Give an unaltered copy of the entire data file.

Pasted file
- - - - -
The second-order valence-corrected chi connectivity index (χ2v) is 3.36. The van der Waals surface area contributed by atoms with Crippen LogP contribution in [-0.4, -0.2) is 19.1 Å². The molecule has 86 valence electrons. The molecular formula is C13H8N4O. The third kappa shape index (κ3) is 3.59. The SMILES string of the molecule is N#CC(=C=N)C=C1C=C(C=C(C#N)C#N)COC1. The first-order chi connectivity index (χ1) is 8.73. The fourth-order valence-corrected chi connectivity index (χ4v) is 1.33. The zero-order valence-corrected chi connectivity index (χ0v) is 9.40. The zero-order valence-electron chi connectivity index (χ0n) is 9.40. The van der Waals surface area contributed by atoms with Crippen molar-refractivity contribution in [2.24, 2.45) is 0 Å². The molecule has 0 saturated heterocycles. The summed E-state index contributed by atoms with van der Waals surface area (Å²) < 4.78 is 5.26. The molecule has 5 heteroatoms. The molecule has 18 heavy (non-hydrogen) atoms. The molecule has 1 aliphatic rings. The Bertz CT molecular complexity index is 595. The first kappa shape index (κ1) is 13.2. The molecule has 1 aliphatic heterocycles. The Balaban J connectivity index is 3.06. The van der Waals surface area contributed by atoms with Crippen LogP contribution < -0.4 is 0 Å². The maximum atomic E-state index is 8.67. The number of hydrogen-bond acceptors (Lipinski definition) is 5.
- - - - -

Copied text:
The second-order valence-corrected chi connectivity index (χ2v) is 3.36. The van der Waals surface area contributed by atoms with Crippen LogP contribution in [-0.4, -0.2) is 19.1 Å². The molecule has 86 valence electrons. The molecular formula is C13H8N4O. The third kappa shape index (κ3) is 3.59. The SMILES string of the molecule is N#CC(=C=N)C=C1C=C(C=C(C#N)C#N)COC1. The first-order chi connectivity index (χ1) is 8.73. The fourth-order valence-corrected chi connectivity index (χ4v) is 1.33. The zero-order valence-corrected chi connectivity index (χ0v) is 9.40. The zero-order valence-electron chi connectivity index (χ0n) is 9.40. The van der Waals surface area contributed by atoms with Crippen molar-refractivity contribution in [2.24, 2.45) is 0 Å². The molecule has 0 saturated heterocycles. The summed E-state index contributed by atoms with van der Waals surface area (Å²) < 4.78 is 5.26. The molecule has 5 heteroatoms. The molecule has 18 heavy (non-hydrogen) atoms. The molecule has 1 aliphatic rings. The Bertz CT molecular complexity index is 595. The first kappa shape index (κ1) is 13.2. The molecule has 1 aliphatic heterocycles. The Balaban J connectivity index is 3.06. The van der Waals surface area contributed by atoms with Crippen LogP contribution < -0.4 is 0 Å². The maximum atomic E-state index is 8.67. The number of hydrogen-bond acceptors (Lipinski definition) is 5.